Sound Bites spotlights up-and-coming singers and conductors in the world of opera.

Sound Bites: Janai Brugger

by F. PAUL DRISCOLL

Sound Bites Brugger hdl 314
Photographed by Vern Evans at Zuma Beach, California
Makeup and hair by Mirj Sofro-Gschwind
© Vern Evans 2014
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Soprano Janai Brugger, enchanted to be at the Met
© Vern Evans 2014

Janai Brugger is at the Metropolitan Opera this month, singing Helena, one of the quartet of shipwrecked lovers in The Enchanted Island, the company's Baroque pastiche. Brugger is thrilled to be returning to the Met, where she made her company debut as Liù in Turandot in 2012. "The Enchanted Island is a lot of fun to play. Helena is a change for me, because I always play dramatic, serious characters — I'm excited to have a more bouncy, comedic person to play. And the production is unbelievable! I'm really excited to be part of it."

Born in Chicago, the soprano received her bachelor's degree from DePaul University and her master's degree from the University of Michigan, where she studied with Shirley Verrett, whom Brugger calls "an unbelievably important figure in my life. She was such a force — such a strong symbol of what it is to be a woman of color in the arts. Ms. Verrett taught her students to be confident — and to work harder than we thought was possible. She demanded that we be prepared and on time and treated us like professionals. She was everything I would love to be."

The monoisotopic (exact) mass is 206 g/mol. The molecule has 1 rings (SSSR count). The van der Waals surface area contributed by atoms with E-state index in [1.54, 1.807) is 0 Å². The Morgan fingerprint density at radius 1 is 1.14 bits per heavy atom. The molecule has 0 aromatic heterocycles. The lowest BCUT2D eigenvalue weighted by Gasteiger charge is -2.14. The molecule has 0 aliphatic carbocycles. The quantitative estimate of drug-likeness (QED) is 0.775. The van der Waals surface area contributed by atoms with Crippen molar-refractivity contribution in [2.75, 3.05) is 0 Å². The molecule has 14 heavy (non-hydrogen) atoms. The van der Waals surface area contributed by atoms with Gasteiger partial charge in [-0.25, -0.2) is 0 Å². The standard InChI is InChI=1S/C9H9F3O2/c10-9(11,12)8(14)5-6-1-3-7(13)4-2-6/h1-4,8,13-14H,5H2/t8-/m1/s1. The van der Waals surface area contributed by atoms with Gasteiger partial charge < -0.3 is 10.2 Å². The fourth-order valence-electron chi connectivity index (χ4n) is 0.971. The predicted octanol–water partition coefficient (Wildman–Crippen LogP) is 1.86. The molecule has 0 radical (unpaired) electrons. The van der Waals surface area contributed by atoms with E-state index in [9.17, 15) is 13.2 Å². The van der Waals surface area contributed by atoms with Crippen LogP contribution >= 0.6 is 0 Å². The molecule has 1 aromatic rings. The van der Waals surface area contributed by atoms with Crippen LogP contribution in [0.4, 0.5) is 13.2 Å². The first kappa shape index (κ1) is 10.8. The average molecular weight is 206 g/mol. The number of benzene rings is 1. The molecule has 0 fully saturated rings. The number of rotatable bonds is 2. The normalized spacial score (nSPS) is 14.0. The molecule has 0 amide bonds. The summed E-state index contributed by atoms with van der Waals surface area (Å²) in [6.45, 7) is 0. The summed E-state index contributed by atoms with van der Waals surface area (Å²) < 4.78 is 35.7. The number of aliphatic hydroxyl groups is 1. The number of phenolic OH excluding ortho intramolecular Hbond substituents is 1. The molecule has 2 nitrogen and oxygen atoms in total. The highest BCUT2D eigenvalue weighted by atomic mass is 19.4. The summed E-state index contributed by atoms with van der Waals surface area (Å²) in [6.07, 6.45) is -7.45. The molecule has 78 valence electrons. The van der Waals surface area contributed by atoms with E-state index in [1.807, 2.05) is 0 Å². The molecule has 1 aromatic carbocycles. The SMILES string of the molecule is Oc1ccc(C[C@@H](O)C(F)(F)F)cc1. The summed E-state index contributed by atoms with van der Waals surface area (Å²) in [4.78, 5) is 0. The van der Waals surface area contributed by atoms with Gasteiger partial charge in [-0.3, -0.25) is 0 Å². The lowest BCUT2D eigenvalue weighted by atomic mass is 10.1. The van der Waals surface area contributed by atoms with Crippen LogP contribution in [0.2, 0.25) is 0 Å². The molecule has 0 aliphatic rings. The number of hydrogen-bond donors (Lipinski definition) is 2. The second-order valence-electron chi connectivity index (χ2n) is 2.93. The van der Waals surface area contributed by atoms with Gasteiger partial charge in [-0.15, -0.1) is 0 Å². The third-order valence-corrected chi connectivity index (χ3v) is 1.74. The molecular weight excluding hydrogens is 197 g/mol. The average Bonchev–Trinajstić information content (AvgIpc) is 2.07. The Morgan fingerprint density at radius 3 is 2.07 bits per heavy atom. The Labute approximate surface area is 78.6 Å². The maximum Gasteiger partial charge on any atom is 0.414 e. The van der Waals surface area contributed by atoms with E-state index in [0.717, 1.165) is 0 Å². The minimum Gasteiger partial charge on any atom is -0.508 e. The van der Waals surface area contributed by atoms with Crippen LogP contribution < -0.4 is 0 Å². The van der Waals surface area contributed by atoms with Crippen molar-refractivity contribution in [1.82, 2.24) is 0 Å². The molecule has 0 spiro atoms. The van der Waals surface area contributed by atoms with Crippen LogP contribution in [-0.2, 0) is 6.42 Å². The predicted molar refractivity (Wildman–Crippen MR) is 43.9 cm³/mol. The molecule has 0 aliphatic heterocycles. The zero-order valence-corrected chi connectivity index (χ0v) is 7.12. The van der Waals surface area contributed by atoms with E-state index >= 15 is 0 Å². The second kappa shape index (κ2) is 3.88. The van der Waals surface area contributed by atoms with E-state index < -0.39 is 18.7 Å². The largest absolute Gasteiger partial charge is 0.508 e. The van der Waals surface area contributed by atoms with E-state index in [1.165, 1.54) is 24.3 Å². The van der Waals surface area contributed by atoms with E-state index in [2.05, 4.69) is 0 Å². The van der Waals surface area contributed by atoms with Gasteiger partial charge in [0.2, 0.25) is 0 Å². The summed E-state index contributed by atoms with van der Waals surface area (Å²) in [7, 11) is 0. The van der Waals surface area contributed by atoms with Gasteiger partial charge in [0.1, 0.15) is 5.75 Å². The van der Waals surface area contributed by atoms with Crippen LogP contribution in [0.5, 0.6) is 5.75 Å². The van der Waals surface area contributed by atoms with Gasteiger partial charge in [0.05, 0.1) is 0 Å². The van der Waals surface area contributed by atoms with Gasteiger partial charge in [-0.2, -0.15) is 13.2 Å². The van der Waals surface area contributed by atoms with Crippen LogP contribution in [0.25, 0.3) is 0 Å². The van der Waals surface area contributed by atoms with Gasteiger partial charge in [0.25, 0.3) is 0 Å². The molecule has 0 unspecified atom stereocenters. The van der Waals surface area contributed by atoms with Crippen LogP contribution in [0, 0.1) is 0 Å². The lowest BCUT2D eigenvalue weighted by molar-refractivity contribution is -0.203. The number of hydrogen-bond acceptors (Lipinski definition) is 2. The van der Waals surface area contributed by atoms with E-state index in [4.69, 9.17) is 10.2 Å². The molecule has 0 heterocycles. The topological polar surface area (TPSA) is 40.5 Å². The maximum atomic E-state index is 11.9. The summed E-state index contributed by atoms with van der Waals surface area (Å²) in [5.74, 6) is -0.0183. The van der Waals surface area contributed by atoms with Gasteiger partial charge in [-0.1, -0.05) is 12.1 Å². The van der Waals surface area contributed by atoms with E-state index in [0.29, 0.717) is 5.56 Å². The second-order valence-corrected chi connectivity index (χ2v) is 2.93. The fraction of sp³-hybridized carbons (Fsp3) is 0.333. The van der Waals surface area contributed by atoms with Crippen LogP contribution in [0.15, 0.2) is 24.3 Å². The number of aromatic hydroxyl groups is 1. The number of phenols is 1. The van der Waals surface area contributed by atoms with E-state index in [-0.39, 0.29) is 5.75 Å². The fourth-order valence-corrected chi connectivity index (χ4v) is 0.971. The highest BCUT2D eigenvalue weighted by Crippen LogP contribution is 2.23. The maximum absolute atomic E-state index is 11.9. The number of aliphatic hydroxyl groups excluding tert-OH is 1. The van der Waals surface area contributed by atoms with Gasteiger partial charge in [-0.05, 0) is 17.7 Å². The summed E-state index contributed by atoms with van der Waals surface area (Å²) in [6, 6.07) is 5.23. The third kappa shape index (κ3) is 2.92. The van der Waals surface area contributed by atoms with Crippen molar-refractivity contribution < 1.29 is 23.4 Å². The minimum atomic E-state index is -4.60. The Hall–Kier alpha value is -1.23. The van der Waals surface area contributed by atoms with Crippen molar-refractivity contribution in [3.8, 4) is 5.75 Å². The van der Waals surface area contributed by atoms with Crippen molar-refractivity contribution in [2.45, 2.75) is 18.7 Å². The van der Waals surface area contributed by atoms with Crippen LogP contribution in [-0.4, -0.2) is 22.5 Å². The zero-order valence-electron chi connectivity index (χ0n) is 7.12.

Gifted with a supple, beautifully shaded lyric soprano, Brugger is a singer who knows the value of economy and clarity. Her talent has always been apparent, but her star has risen especially fast during the past few seasons. Brugger's onstage assignments in 2010–11 at Los Angeles Opera, where she was a Domingo–Thornton Young Artist, included Barbarina in Figaro and the Page in Rigoletto. The following season, she had victories in the Met National Council Auditions — singing heart-melting performances of "Ach, ich fühl's" and "Depuis le jour" — and in the Operalia competition, in which she was given the zarzuela prize and the "Prize of the Public," as well as first place. Her Operalia performance of "De España vengo," Concha's aria from the zarzuela El Niño Judio, was typical of Brugger's best work — neatly turned, imaginatively phrased and surpassingly lovely. This season, when Brugger returned to Los Angeles Opera for the company's wildly successful presentation of Barrie Kosky's Zauberflöte production, Los Angeles Times critic Mark Swed hailed her as "a rapturous Pamina ready for prime time."  

After she is finished with The Enchanted Island at the Met, Brugger heads to Denver for Micaela in Opera Colorado's Carmen. "I've been quite overwhelmed — in a good way — by what has happened since the Met Auditions and Operalia.  But the best advice I've had as a singer was to follow my own path — that's the only path I can follow. It's a competitive world. We singers are all impatient, we always compare ourselves to our colleagues. We all want to be ten steps ahead of where we are. But the way to make this all work is to stay focused and keep working towards your goal." spacer

F. PAUL DRISCOLL

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Current Issue: December 2014 — VOL. 79, NO. 6